"I don't care if they lose every game, as long as they're that exciting," she said.

We'll see how long that sort of patience and enthusiasm last. With a schedule filled with far less winnable games stretching out through the fall, it looks to BillStuff like another Buffalo team far better equipped for talking a good game than playing one.

BILLS MVP: The entire defense gets disqualified by the final drive. Once again, Buffalo's D posted pretty numbers (225 total yards for Jacksonville) but let down in hideous fashion when it mattered most.

Bledsoe and Moulds hooked up for Buffalo's only touchdown, but each coughed up a key fumble when the Bills had chances to put the game away, so the award goes to Henry. Despite an ankle injury, Henry pounded out 75 tough yards and caught three passes. Willis McGahee looked pretty good, too.

THE OTHER GUYS' MVP: Smith and Wilford made the two biggest plays of the game, looking very much like they simply wanted the ball more than Buffalo's overrated defenders. To be fair, Bills such as Spikes, Fletcher and Clements showed a diverse array of struts and dances. Too bad they didn't make any plays truly worth celebrating.

QUESTION(S) OF THE WEEK: How many field goals does Lindell have to miss before the auditions for his replacement start? And who drew up the defense that had Fletcher -- a linebacker, covering Wilford -- a wide receiver, on second-and-9 in the third quarter? That mismatch led to a 38-yard interference penalty, Jacksonville's longest gain of the day before the 45-yarder to Smith, and set up the Jaguars' second field goal.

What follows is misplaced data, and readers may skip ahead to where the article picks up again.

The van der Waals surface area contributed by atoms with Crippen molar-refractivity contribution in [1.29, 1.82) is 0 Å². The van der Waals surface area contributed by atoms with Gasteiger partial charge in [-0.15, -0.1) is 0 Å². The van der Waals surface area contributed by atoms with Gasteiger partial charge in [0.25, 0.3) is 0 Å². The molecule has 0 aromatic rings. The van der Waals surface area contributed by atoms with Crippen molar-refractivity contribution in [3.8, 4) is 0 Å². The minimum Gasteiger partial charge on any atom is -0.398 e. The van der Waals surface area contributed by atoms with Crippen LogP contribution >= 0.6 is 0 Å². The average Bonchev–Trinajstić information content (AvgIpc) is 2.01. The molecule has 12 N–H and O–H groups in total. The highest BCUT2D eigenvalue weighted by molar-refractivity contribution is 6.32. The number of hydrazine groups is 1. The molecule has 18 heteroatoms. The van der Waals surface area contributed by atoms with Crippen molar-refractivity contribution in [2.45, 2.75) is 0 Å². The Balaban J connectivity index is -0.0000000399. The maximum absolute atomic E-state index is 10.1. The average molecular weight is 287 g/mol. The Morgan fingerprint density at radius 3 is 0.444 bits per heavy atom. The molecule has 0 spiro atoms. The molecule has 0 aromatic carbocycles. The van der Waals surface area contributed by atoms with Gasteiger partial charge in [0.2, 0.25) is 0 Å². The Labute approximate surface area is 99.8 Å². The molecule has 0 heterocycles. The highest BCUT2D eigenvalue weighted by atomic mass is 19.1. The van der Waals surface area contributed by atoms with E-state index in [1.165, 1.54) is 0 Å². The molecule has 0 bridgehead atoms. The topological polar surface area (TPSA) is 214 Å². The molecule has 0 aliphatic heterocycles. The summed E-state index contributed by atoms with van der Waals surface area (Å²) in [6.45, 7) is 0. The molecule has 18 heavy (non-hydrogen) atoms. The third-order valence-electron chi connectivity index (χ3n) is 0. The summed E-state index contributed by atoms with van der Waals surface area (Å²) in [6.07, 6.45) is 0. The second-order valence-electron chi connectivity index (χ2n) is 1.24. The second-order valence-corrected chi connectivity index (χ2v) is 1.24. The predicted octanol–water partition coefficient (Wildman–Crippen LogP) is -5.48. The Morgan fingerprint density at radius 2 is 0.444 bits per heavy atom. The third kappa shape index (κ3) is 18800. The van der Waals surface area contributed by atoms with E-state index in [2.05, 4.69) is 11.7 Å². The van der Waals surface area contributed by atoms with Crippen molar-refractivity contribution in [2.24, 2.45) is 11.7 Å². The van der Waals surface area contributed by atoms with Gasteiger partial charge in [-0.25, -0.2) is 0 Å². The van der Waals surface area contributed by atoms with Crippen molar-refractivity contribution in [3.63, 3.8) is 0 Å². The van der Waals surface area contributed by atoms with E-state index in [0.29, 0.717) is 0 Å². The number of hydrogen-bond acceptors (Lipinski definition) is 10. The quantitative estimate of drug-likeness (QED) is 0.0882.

WING REPORT: Despite a lavish spread provided by Marsil's, we ordered out for wings to meet the weekly requirement demanded by this space. Unfortunately, they weren't very good -- overcooked, with the medium sauce barely distinguishable from the honey barbecue. We'll let the provider remain unnamed, but issue this tip to all wing outlets -- make sure the blue cheese is cold, and hand-packed cups are always, always better than the prepackaged stuff.

The outsourced wings get a C+, but the fare cooked up by Mary Christian, whose son, Darryl, and his wife, Glenda, own Marsil's, more than made up for it. The baked chicken, homemade meatballs, ziti with red sauce and cheese-laced mashed potatoes were nothing short of spectacular. As always.

BS FAN OF THE WEEK: Bill's loyalty to the blue, white and red to 1972, the first year O.J. Simpson led the league in rushing, and didn't waver even through the darkest times.

"Even when they went 2-14, I still loved them," he said. "And people make jokes about the four Super Bowl losses, but no team will ever go to four in a row again."

Despite Sunday's painful loss, he stands by his prediction of an 8-8 season.

"As long as they improve some, I'll be happy," he said.


David Staba is the sports editor of the Niagara Falls Reporter. He welcomes e-mail at dstaba13@aol.com.

Niagara Falls Reporter www.niagarafallsreporter.com Sept. 14 2004